Highway planners did Nicetown no favors in the 1950s when they decided to cut the neighborhood in half to link the Roosevelt Boulevard to the Schuylkill Expressway. It was a move that added insult to injury; the post-World War II decline of manufacturing in the area had already hollowed out the neighborhood, leaving working-class families living alongside vacant factories and abandoned rowhouses. The highway added another shadow: It doesnt run through Nicetown, it runs over it perched atop concrete pillars that hold up the highway viaduct. Like many poor communities, the neighborhood never quite recovered from the trauma inflicted by urban renewals bulldozers. Even so, many residents never gave up on the idea that one day Nicetown would again live up to its name, says Majeedah Rashid, executive director of the Nicetown Community Development Corporation.

Majeedah Rashid runs theNicetownCommunity Development Corporation.

Slowly, that change is happening and she sees it every day along Germantown Avenue, where her CDC has built two handsome brick apartment complexes.

Rashid recalls that when she first arrived in 2002, not much was happening in Nicetown. The Neighborhood Advisory Council, which the CDC now runs, had shut down, she says. The Democratic political organization, which the community had relied on for its connections at City Hall, wasnt much help either.

There was a lack of cohesion, Rashid says. People were in their own little cliques. We had some elected officials who had people who were like henchmen. I have a bone to pick with certain politicians and committee people because they just hold the title. The NAC wasnt doing its job. The politicians ran it like a club. You had a void.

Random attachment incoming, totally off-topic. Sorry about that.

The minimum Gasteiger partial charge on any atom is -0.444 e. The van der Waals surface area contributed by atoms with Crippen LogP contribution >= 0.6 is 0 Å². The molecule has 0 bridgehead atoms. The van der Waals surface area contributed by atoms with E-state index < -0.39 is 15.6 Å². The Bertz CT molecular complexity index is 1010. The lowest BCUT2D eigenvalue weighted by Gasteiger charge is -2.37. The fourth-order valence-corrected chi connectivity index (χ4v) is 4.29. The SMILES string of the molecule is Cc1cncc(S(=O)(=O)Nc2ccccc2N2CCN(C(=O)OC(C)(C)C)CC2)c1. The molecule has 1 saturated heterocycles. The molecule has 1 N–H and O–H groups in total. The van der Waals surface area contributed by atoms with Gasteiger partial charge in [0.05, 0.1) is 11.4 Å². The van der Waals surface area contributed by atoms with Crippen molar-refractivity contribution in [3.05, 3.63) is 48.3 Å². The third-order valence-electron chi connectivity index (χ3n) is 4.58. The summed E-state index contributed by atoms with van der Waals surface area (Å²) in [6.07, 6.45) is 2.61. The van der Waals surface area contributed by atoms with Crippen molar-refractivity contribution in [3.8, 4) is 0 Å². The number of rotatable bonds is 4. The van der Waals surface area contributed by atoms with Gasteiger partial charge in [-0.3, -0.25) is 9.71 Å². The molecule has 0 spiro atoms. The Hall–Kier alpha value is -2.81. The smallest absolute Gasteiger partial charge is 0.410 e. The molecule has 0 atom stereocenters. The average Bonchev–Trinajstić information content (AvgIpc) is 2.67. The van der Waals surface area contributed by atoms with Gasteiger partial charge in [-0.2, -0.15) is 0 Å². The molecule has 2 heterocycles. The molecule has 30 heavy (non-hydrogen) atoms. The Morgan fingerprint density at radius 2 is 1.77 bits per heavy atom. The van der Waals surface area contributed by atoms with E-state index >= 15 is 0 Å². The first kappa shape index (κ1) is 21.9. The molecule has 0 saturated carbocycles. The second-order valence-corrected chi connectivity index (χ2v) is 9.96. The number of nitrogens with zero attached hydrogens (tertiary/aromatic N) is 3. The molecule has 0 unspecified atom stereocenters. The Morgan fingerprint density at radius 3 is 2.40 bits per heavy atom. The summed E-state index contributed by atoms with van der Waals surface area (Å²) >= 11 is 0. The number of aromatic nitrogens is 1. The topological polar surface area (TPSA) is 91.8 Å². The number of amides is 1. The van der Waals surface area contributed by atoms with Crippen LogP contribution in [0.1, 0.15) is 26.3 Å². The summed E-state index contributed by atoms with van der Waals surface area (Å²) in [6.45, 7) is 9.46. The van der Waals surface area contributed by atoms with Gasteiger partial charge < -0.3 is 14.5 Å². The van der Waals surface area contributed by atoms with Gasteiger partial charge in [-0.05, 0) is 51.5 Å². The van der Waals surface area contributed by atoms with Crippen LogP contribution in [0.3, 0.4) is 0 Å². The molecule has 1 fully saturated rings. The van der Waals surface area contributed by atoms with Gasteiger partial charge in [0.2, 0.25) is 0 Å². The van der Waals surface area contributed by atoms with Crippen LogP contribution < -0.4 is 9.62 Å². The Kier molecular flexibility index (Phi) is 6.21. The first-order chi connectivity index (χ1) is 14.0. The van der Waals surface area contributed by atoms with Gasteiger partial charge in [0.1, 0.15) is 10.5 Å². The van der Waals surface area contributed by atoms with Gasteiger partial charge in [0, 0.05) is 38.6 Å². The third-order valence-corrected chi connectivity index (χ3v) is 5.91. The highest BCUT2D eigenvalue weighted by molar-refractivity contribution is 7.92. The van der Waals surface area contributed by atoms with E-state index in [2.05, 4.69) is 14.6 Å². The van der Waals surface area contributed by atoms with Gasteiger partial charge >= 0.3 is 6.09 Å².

Today, the CDC, which has the chipper motto of working together to put the nice back in the town runs arts and culture programs for the neighborhoods children and operates a boxing clinic. It sponsors an annual Nicetown Festival and runs landscaping and land management services through subsidiaries that employ local people. Councilwoman Cindy Bass and new state Sen. Sharif Street have district offices in the CDCs buildings. It wasnt always that way.

Getting the trust of residents was what Rashid calls a slow-row process. It involved including them in every step, regardless of the project. People were skeptical and resentful and likely to be on board for a project one day and off the next.

When the CDC decided to build its first apartment complex, Nicetown Court I, which featured top-flight design and materials, residents feared it was so nice that apartments would have high rents, and be affordable only to people from out of the area. Still, on opening day there was a line of applicants that stretched down the block, she recalls.

Later, Rashid convinced Temple University Hospital to open a doctors office on the ground floor of the apartment complex, and thus was able to replace the neighborhoods doctor, who had retired. And they pay rent every month, on time, she says. The CDC gets income from its rents and its landscaping subsidiaries. It also gets $100,000 a year from Comcast Corporation, as part of a city program that lets businesses divert some local business taxes owed to qualified CDCs.

The next step for the CDC may be its biggest yet a potential game changer in one of the most desolate sections of the neighborhood, the land beneath the Roosevelt Expressway.

View post:

Mapping Progress in 55 Philadelphia Neighborhoods – Next City